I believe that we have to very cautious about this. It is difficult to create a very good reading test in a second language. Teachers become very divided over the types of questions (L1/L2, Mult. choice vs fill in etc.) to use. I’m not convinced that ANY test really identifies reading levels and reading skills because reading is such an incredible complex activity.
    I believe that the true litmus test of a reading is if the reader will keep reading it, and understanding it, it must be at the right level.
    Having said that, I’ll throw my truly heretical belief at you all:
    I believe that testing reading does nothing but poison the fountain.
    It’s deadly. It dooms our programs when we test what students read. Kids do not want to be tested on what they read. It defeats the entire purpose of getting them to read in the first place.
    Heresy, I know.
    And sadly, from a more “scientific” viewpoint, Embedded Reading really is ‘ideal’ for identifying where students are on a reading scale and for measuring progress. If I didn’t know that it was lethal I’d probably get pretty excited about it myself. (I”m a geek.)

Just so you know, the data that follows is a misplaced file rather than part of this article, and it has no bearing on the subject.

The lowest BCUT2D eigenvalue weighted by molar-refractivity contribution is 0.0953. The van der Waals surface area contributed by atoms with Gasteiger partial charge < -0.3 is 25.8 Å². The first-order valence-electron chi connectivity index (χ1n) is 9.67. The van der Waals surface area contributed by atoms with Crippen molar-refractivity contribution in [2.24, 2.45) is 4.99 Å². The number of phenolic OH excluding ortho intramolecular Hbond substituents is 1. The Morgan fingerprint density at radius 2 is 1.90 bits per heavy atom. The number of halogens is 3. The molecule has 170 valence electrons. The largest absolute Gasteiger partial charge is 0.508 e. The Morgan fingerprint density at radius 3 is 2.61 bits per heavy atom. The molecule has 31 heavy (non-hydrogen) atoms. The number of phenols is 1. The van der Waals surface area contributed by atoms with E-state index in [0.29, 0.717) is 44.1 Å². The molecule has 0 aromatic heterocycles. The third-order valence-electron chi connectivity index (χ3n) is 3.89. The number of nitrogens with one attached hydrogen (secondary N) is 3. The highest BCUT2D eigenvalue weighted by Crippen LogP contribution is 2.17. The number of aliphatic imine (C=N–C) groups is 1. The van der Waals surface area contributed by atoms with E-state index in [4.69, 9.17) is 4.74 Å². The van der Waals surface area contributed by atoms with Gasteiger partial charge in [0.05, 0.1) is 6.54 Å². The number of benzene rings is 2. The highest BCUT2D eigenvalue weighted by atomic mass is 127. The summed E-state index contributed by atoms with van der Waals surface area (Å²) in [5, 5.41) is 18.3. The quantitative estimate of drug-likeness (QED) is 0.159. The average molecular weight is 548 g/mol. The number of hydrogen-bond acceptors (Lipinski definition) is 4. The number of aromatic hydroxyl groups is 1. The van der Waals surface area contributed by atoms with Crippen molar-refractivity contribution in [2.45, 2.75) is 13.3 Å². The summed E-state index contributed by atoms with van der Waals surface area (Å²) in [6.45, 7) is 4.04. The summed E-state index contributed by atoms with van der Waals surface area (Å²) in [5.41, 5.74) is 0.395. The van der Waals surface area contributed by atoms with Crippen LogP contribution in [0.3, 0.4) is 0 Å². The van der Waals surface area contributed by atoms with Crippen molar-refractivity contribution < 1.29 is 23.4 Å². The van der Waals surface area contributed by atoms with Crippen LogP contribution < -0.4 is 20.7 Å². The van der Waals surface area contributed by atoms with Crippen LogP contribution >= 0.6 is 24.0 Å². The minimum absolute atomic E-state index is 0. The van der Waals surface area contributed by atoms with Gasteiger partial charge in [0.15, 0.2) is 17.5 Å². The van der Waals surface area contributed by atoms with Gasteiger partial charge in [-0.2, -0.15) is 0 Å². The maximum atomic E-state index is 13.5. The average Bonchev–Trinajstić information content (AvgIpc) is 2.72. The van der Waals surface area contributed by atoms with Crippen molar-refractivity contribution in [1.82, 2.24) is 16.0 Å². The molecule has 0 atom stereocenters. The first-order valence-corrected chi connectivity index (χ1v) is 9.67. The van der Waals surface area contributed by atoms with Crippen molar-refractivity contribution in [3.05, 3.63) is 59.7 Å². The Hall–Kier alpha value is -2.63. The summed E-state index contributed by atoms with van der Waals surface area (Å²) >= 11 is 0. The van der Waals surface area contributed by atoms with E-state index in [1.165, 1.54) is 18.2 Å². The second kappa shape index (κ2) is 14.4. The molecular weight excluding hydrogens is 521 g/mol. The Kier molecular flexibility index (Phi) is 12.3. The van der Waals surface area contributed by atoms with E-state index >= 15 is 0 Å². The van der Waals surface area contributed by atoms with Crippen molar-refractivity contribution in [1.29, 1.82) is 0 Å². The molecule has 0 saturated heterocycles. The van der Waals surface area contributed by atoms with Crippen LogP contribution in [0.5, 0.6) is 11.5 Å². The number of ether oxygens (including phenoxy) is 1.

Admins go berserk over the possibilities too, which, if we need administrative support, can be a very good thing.
    I would just ask that we first ask a few important questions:
    with love,

  9. WHAT are the goals of our language program?
    WHAT do we want to encourage in the hearts, minds and souls of our students with our curriculum?
    HOW can Embedded Reading help us to achieve our goals and to encourage our students?
    and then, please, may we proceed with caution and with love to do right by our students.
    If we are using anything for our own interests, or in the interests of the department, instead of in the best interest of our students, it will eventually have little value….no matter how hard we worked to create it or how academically powerful it may seem.
    There are many ways to use Embedded Readings….and it is one of the things that I love about them…..and why we created the blog to share them. They only way to do it “wrong” is to not pay attention to what you want to use them for, and why.
    with love,